The lionfish established here comprise two species, Pterois volitans, the red lionfish and P. miles, the devil firefish. The lions share, 93 percent of those established, are red lionfish. Genetic studies indicate that lionfish in the Atlantic are likely all descendants of a few individuals, which is consistent with the widely held belief that lionfish were introduced into the Atlantic as a result of accidental or deliberate release of aquarium pets. Isolated lionfish sightings were first documented in southeast Florida in the 1980s, and by the early 2000s they were established in that area. They then expanded to the Bermuda (2004), the Bahamas (2005), the Turks and Caicos (2008), the Cayman Islands and the Florida Keys (2009) and the Gulf of Mexico (2010). Today, they are a common sighting on any reef, in the listed areas — natural or manmade, including those off southwest Florida.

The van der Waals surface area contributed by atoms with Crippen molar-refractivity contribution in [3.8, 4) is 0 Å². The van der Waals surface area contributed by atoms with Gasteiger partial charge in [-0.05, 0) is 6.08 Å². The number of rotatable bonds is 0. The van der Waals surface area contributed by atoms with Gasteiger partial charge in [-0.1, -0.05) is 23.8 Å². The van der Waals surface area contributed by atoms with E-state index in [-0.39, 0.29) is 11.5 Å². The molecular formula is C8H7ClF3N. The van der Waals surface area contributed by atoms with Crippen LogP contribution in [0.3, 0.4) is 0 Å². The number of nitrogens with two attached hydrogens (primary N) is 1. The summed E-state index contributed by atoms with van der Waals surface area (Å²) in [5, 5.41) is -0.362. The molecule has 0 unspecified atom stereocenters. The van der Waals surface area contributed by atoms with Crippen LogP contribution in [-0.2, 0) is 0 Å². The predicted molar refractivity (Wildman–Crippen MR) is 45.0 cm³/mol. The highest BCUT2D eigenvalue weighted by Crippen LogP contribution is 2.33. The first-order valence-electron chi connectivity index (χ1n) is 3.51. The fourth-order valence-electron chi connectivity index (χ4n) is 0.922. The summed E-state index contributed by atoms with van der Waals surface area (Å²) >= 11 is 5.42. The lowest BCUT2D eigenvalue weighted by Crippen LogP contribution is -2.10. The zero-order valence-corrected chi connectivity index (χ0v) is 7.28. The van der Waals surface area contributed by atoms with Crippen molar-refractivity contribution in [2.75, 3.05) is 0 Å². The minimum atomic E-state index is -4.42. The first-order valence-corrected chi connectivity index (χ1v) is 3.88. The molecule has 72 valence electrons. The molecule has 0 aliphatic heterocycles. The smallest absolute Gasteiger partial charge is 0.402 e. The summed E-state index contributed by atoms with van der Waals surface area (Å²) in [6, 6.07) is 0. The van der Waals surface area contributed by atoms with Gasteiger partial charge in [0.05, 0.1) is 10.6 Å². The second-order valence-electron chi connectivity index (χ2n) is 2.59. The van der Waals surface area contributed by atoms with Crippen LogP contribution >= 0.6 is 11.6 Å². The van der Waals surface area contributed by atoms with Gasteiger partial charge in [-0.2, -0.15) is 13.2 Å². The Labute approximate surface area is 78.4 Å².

This year marks the 35th anniversary of the annual Cortez Commercial Fishing Festival. For one weekend in February, this tough and tiny village will open its doors to thousands of visitors to share the proud history and culture of one of Florida’s last true working waterfronts.
Settled by fishermen from North Carolina in the late 1800s, Cortez has never stopped fishing. Its people have withstood hurricanes, wars, recessions and storms of regulations. The village has had to adapt to shifting sands – but the perseverance and grit of the people have never wavered. Today it remains a true testament to the “real” Florida.
This region has supplied bountiful seafood to humans for thousands of years. Fishing here is good for a reason. Nestled among mangroves on Sarasota Bay, Cortez is positioned between two nationally accredited estuaries. Quick translation: the habitat here is pretty special. However, like so much of Florida, Cortez faces threats associated with an increasing human population and ever-encroaching development. But unlike so much of Florida, where similar places have simply been swallowed by the concrete, Cortez has been fighting back.